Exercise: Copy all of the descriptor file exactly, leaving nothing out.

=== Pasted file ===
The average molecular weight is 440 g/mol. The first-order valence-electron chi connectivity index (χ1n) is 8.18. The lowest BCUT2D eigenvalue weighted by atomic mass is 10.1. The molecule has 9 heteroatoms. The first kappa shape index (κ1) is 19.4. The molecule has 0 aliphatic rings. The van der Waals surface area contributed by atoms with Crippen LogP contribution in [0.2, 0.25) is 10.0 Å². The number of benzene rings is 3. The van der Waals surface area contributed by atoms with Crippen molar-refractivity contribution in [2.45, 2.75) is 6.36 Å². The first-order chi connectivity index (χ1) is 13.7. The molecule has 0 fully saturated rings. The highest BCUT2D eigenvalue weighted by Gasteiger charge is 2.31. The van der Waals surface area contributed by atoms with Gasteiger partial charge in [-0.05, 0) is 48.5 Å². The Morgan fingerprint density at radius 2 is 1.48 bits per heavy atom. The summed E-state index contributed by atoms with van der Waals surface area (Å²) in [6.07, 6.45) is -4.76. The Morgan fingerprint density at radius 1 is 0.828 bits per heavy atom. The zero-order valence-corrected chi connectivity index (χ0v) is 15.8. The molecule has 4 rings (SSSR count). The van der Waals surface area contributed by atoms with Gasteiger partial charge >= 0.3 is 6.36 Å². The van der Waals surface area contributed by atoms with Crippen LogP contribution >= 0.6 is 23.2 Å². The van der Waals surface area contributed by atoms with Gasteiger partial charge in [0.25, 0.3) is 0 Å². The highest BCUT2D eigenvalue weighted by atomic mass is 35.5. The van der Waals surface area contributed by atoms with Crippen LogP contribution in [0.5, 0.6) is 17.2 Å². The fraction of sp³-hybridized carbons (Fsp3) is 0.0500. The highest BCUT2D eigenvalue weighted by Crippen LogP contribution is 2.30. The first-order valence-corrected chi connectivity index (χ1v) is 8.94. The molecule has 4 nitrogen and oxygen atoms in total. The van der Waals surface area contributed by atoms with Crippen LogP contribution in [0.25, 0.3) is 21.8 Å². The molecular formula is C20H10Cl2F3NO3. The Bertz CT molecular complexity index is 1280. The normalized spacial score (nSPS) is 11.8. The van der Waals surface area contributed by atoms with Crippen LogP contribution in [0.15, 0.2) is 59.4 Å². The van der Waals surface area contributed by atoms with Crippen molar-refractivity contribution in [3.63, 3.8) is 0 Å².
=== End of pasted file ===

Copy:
The average molecular weight is 440 g/mol. The first-order valence-electron chi connectivity index (χ1n) is 8.18. The lowest BCUT2D eigenvalue weighted by atomic mass is 10.1. The molecule has 9 heteroatoms. The first kappa shape index (κ1) is 19.4. The molecule has 0 aliphatic rings. The van der Waals surface area contributed by atoms with Crippen LogP contribution in [0.2, 0.25) is 10.0 Å². The number of benzene rings is 3. The van der Waals surface area contributed by atoms with Crippen molar-refractivity contribution in [2.45, 2.75) is 6.36 Å². The first-order chi connectivity index (χ1) is 13.7. The molecule has 0 fully saturated rings. The highest BCUT2D eigenvalue weighted by Gasteiger charge is 2.31. The van der Waals surface area contributed by atoms with Gasteiger partial charge in [-0.05, 0) is 48.5 Å². The Morgan fingerprint density at radius 2 is 1.48 bits per heavy atom. The summed E-state index contributed by atoms with van der Waals surface area (Å²) in [6.07, 6.45) is -4.76. The Morgan fingerprint density at radius 1 is 0.828 bits per heavy atom. The zero-order valence-corrected chi connectivity index (χ0v) is 15.8. The molecule has 4 rings (SSSR count). The van der Waals surface area contributed by atoms with Gasteiger partial charge >= 0.3 is 6.36 Å². The van der Waals surface area contributed by atoms with Crippen LogP contribution >= 0.6 is 23.2 Å². The van der Waals surface area contributed by atoms with Gasteiger partial charge in [0.25, 0.3) is 0 Å². The highest BCUT2D eigenvalue weighted by atomic mass is 35.5. The van der Waals surface area contributed by atoms with Crippen LogP contribution in [0.5, 0.6) is 17.2 Å². The fraction of sp³-hybridized carbons (Fsp3) is 0.0500. The highest BCUT2D eigenvalue weighted by Crippen LogP contribution is 2.30. The first-order valence-corrected chi connectivity index (χ1v) is 8.94. The molecule has 4 nitrogen and oxygen atoms in total. The van der Waals surface area contributed by atoms with Crippen LogP contribution in [0.25, 0.3) is 21.8 Å². The molecular formula is C20H10Cl2F3NO3. The Bertz CT molecular complexity index is 1280. The normalized spacial score (nSPS) is 11.8. The van der Waals surface area contributed by atoms with Crippen LogP contribution in [0.15, 0.2) is 59.4 Å². The van der Waals surface area contributed by atoms with Crippen molar-refractivity contribution in [3.63, 3.8) is 0 Å².